Concentrated energy maps. Reviews of HatArt Orchestral Works CD

Updates (other reviews)
1/3/15. Gordon Kerry has a few things to say about Australian politics & cultural insularity as well the CD. Liza Lim: Orchestral Works, The Music Trust

9/2/15. Another review of the HatArt CD: ambitious, eruptive orchestral works. Andrew Clements, The Guardian, 6 Feb 2015.

Liza Lim, Orchestral Works, Hat[now]Art CD review
Julian Cowley, The Wire, Issue 372, Feb 2015, pp. 58-59

‘Everything falling, rushing forward, ascending, disappearing, reappearing. Disintegrations, agglutinations, fragmentations, reconstitutions.’ So poet Octavio Paz summed up the visionary writings of Henri Michaux, but those words fit well the music of Australian composer Liza Lim. Her orchestral scores are concentrated energy maps. Her music suggests infinite turbulence, cosmic flux and spasm, eruptions and swirling vortices that drag you in, then abruptly spew you into another zone, no less volatile or intense. Carin Levine’s flute and William Barton’s didgeridoo heroically negotiate just such a convulsive and elemental soundworld in The Compass. Lim’s writing for full orchestra doesn’t console them with a sense of progression, but creates skewed cycles of gushing emergence, transformation, sudden decline and regeneration. Recorder soloist Jeremias Schwarzer is granted a more hospitable, less disorienting passage through the vivid orchestral textures of The Guest. A third piece, Pearl, Ochre, Hair String, is a stirring cauldron of glaring brass, gritty and frictional percussion, shrill woodwinds and vertiginous strings.

The CD was also mentioned in ‘2014 CD Picks’ by Andrew Ford and Alex Ross.

Music from hcmf// on BBC3 + reviews

A live concert recording of Winding Bodies: 3 knots performed by the Cikada Ensemble at the Huddersfield Festival of Contemporary music on November 23rd is available online on BBC3 iplayer for the next month: http://www.bbc.co.uk/programmes/b04sv2lv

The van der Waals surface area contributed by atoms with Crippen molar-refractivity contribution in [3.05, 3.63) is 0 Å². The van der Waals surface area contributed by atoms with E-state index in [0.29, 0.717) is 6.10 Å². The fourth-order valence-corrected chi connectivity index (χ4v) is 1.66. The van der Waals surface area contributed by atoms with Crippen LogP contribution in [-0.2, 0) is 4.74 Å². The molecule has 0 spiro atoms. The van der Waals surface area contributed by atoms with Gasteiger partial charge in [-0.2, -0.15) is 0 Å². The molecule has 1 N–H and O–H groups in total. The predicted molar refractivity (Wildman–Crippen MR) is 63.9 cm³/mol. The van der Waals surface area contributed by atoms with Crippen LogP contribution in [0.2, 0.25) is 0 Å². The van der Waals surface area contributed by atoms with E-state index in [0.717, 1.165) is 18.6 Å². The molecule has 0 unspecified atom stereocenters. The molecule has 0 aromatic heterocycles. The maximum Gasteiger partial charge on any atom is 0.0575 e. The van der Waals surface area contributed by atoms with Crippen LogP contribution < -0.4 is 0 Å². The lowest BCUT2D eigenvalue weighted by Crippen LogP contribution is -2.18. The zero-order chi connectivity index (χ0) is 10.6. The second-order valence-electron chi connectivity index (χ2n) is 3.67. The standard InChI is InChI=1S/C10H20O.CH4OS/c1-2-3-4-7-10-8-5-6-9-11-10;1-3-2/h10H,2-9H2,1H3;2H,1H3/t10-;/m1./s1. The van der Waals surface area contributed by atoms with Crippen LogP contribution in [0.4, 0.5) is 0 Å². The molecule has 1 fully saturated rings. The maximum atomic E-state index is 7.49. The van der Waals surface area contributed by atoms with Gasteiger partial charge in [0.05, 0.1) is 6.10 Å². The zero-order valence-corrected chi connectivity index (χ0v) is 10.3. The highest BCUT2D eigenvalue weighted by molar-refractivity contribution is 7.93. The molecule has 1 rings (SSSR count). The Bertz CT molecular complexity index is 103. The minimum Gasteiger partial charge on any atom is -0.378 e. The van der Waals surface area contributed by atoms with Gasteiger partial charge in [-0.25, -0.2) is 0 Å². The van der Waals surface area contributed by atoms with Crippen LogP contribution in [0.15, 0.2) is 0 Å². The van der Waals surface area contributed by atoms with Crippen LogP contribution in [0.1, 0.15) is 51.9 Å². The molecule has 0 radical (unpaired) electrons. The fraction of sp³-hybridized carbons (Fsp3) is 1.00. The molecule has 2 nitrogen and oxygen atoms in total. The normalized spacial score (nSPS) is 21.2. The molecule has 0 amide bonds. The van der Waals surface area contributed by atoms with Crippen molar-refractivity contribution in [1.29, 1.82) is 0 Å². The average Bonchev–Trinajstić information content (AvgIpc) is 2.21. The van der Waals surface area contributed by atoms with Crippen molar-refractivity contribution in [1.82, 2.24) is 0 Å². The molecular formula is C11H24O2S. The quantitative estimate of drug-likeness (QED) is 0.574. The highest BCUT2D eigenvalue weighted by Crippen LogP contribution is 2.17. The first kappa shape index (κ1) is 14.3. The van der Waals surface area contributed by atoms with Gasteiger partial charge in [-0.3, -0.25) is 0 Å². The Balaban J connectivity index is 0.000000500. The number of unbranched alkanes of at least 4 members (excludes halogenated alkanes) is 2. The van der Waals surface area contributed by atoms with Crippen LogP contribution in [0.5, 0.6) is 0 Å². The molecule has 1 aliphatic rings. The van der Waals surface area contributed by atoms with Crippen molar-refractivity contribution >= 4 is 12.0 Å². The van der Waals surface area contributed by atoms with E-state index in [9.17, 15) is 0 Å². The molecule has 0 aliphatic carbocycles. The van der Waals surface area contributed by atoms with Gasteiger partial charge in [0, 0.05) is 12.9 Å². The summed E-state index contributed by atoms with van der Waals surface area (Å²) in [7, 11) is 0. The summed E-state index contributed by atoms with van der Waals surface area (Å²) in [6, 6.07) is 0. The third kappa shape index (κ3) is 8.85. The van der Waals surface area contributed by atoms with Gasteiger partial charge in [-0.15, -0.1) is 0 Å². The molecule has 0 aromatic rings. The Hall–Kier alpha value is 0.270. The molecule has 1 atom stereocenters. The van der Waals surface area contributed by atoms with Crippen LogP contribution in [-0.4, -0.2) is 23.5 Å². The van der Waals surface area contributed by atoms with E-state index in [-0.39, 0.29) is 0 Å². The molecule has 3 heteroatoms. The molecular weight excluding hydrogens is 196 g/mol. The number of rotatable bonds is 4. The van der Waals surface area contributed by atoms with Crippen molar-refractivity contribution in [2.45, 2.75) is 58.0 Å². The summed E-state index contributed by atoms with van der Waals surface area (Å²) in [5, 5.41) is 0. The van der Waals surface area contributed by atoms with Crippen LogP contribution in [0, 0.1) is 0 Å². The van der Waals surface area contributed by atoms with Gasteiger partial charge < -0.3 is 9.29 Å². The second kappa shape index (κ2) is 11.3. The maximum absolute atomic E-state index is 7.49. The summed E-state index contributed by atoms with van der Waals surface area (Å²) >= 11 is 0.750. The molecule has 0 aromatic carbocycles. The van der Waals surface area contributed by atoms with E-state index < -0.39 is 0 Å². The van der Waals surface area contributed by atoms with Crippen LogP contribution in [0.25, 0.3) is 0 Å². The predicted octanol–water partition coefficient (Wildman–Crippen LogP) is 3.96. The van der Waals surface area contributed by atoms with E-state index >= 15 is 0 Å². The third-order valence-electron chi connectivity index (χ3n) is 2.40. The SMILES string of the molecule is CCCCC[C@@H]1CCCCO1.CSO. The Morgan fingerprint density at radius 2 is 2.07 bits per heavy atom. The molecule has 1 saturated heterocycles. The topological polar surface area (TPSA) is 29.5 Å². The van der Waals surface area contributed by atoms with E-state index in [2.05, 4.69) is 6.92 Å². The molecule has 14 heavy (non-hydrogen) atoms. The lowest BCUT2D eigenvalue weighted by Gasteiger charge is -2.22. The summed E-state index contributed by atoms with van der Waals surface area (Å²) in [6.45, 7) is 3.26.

Cikada’s performance of The Heart’s Ear is also online until end of Jan 2015 at http://www.bbc.co.uk/programmes/b04vdfs4

I recently did an interview with Sara Mohr-Pietsch for BBC3’s Composers Rooms see iplayer: http://www.bbc.co.uk/programmes/p02cg7ky p02bnxsw Some reviews from hcmf//2014

The Norwegian Cikada ensemble…displayed contemporary music in what seemed to me to be its most hopeful aspect: two superbly imagined works by the British-based Australian Liza Lim (1966), in which old usages of tonality and a wealth of new approaches are fused without self-conscious intent into a captivatingly ‘followable’ discourse, almost tactile in its aural satisfaction. [Paul Driver, Sunday Times review, 30 Nov 2014]

…The work’s soundworld—so often the case with Lim—is sumptuous, its fantasy rapturous (dauntingly so), every moment sounding entirely spontaneous. Winding Bodies: 3 Knots came across rather differently. Imagine music made of PVC, rolling uphill, over gravel, with a storm brewing above (in a good way), and you start to approximate the tenor of this piece…  [Simon Cummings, 5:4 blog, 23 Nov 2014]

Liza Lim’s The Weaver’s Knot is a potent tangling of musical lines that unravels and recombines in myriad ways just five minutes. [Andrew Clements, The Guardian, 1 Dec 2014]